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Honda Clarity FCEV revealed!

Discussion in 'Electric Vehicles' started by anticitizen13.7, Oct 28, 2015.

  1. anticitizen13.7

    anticitizen13.7 Enemy of the Status Quo

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    http://www.wired.com/2015/10/honda-clarity-hydrogen-fuel-cell-sales/

    The revealed product is even in a "Sig Red" color, LOL:biggrin:

    Interesting facts:
    • The electric motor and fuel cell are compact enough that they can both be under the hood of the car. This means the Clarity is now a 5-seater. The previous generation FCX Clarity had the fuel cell in the center of the passenger compartment, which obstructed the center position in the rear bench and made the car a 4-seater.
    • Electric motor is rated at 175 Horsepower
    • A dual hydrogen tank system provides 300 miles rated range. One large hydrogen tank sits behind the rear bench, and a small one under the rear bench.
    • A Lithium Ion pack (to store braking regen) sits under the driver's seat.
    • MSRP expected to be $63,000.
    • On-sale date projected to be March 2016 in Japan, and US shortly after.

    Interesting photos of the mechanical insides, and short test drive impressions here: http://beta.motortrend.com/auto-shows/tokyo/2017-honda-clarity-fuel-cell-quick-drive-review/

    My take: Definitely an improvement over the last generation (from 2008), but lack of infrastructure is still a problem. It's not that much cheaper than a base Model S, which makes it a tough sell for Honda.
     
  2. ecarfan

    ecarfan Well-Known Member

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    #2 ecarfan, Oct 28, 2015
    Last edited: Oct 28, 2015
    Only 300 miles of range, and of course in the real world it will be less than that. So really no different from a Model S 90 that carries far more and is a much better car in so many ways and has the Supercharger network for road trips instead of a handful of hydrogen stations that can only handle one FCEV at a time and may or may not be operational. FCEVs are a delusional technology.
     
  3. vinnie97

    vinnie97 Member

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    An S90 is waaaay more expensive, though, isn't it? Tends of thousands if I'm correct. I'm unfortunately not in the market for either (and especially the FCEV, even if they were giving it away).
     
  4. Yggdrasill

    Yggdrasill Active Member

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    The S90 isn't necessarily more expensive in terms of TCO. Here at least, one kg of hydrogen costs 10 USD, and an FCV will get approximately 62.5 miles per kg (0.01 kg/km). So, over say 200k miles, that's 32k USD. At 8 cents per kWh, a Model S will cost around 6.4k USD in electricity for 200k miles. Servicing is another issue, I would be very surprised if the service costs aren't a multiple of the servicing costs of gas or electric cars.

    An FCV probably needs to be somewhere around 30k USD cheaper than an electric car to break even TCO-wise. And given that the Clarity costs 63k USD, that means that you could buy a Model S for 93k USD and break even. An S90 starts at around 89k USD.

    (Of course, the above assumes that actual costs are covered by the buyer. That might not be the case - it's my understanding they recieve heavily subsidized hydrogen, for one thing.)
     
  5. stopcrazypp

    stopcrazypp Well-Known Member

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    The Fcv is heavily subsidized though by Honda. Kind of distorts the comparison.
     
  6. AlexT

    AlexT Member

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    Ignoring government incentives etc. I doubt it can ever be cheaper.
    I'm not convinced hydrogen fuel cell cars will ever become a safe, financially viable nor scalable solution for vehicles.

    Some points from the article:
    It suggests (at current tech) 68 stations per 10000 cars. That's 1 station providing for roughly 150 cars.

    How do you scale that up to for example 50,000,000 new cars per year?? You'd need over 300,000 stations at 1,500,000 dollar each.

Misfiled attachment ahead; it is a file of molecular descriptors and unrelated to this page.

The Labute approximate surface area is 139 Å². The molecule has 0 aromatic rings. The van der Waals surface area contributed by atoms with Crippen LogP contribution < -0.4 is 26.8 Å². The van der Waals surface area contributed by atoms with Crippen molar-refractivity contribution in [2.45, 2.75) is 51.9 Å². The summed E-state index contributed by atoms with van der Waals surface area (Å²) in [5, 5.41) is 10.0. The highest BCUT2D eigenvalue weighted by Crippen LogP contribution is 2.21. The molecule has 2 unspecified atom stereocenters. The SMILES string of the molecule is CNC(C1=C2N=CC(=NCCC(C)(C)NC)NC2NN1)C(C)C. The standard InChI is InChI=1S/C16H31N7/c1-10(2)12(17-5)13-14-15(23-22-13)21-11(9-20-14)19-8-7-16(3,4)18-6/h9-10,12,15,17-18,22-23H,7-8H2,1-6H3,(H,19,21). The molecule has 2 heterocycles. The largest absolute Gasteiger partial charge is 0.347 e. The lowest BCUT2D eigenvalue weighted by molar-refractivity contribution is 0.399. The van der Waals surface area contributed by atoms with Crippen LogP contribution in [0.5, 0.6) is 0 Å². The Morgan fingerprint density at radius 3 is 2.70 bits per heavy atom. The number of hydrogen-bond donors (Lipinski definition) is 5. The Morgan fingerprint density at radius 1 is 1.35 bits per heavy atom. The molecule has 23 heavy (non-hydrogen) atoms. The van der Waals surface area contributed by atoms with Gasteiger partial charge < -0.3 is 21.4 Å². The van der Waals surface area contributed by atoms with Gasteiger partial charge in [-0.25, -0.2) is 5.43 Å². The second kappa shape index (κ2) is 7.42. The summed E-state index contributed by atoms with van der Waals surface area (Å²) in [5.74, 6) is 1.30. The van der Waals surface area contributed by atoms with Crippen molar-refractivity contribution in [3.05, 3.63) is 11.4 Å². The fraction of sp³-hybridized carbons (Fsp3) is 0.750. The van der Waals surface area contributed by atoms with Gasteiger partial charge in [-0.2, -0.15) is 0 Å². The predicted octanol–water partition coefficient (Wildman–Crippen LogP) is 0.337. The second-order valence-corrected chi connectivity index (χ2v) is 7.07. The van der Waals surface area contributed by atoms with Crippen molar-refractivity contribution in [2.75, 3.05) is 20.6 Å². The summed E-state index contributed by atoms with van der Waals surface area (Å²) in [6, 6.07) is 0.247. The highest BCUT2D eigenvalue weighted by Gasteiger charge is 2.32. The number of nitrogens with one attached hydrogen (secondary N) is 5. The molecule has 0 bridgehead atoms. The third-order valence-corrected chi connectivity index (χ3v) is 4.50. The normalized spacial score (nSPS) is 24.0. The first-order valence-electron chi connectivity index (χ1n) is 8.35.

At current station prices, that's a quite the investment... ( $ 500,000,000,000 ? ).

    My view of the near future:
    - BEV costs will go down dramatically (Total Cost of Ownership of a BEV already beats ICE/FCEV's and will improve further for a lot)
    - Solar Panel solutions will be added to BEV's (example 4-seater is already close to winning the solar challenge races 2015)
    - Range anxiety will go, as range improves and as people become more familiar with BEV's, they will realise you don't need more than 300 miles of range for an excellent driving experience. Including road trips and holidays.

    ps. I know I'm entirely biased, but storing highly flammable fuel under pressure just doesn't sound like the safest solution to me... but hey, I'm no expert.

    Sources used:
    http://www.teslamotorsclub.com/showthread.php/56247-Waterstof-of-elektrisch (Dutch)
    http://ssj3gohan.tweakblogs.net/blog/11470/why-fuel-cell-cars-dont-work-part-1 (English)


    Also (relink within forum):

    attachment.php?attachmentid=99147&stc=1&d=1445809295.jpg
     
  7. mknox

    mknox Well-Known Member

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    Anyone know what kind of "mileage" this vehicle would get (l/100 km or MPG) and what the cost of hydrogen is per litre or gallon? I'm interested to know what the fuel cost to operate such a vehicle would be. Fuel cost was my #1 consideration when I bought my Model S. I would have to think that hydrogen would cost more.
     
  8. tftf

    tftf Member

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    It's not just an FCEV.

    Honda will likely use the same car design (at least rumored) to make their new 2018 PHEV and BEV cars.

    So one design and three alternative propulsion systems as variants, pretty clever to keep costs down.

    We will see in 2018.
     
  9. electracity

    electracity Active Member

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    Considerably more than buying gas today. For the few people who will have these cars today, the hydrogen is free from the manufacturers. This avoids highlighting the horrible economics.

    - - - Updated - - -

    It is a way to build mediocre low volume cars when you are really unsure about the future.
     
  10. tftf

    tftf Member

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    Mediocre? Low-volume for PHEV and BEV variants?

    I just pointed out that Honda will start selling their new BEV by 2018, likely based on the FC design revealed today.

    How can you already judge a car when it's not fully revealed including specs?

    For all we know, Honda's new BEV could be on sale well before Tesla's Model 3 given Tesla's ongoing history of delays.

    Honda's announcements again prove that the EV/PHEV market will become very crowded by 2017-2020 in all price ranges.

    Isn't that what EV proponents always asked for?

    Or is every *EV without a Tesla badge judged as crappy by default?
     
  11. Zextraterrestrial

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    Is honda planning on making a BEV? (well, I guess there is the FIT) or hybrid only as Toyota currently seems to be doing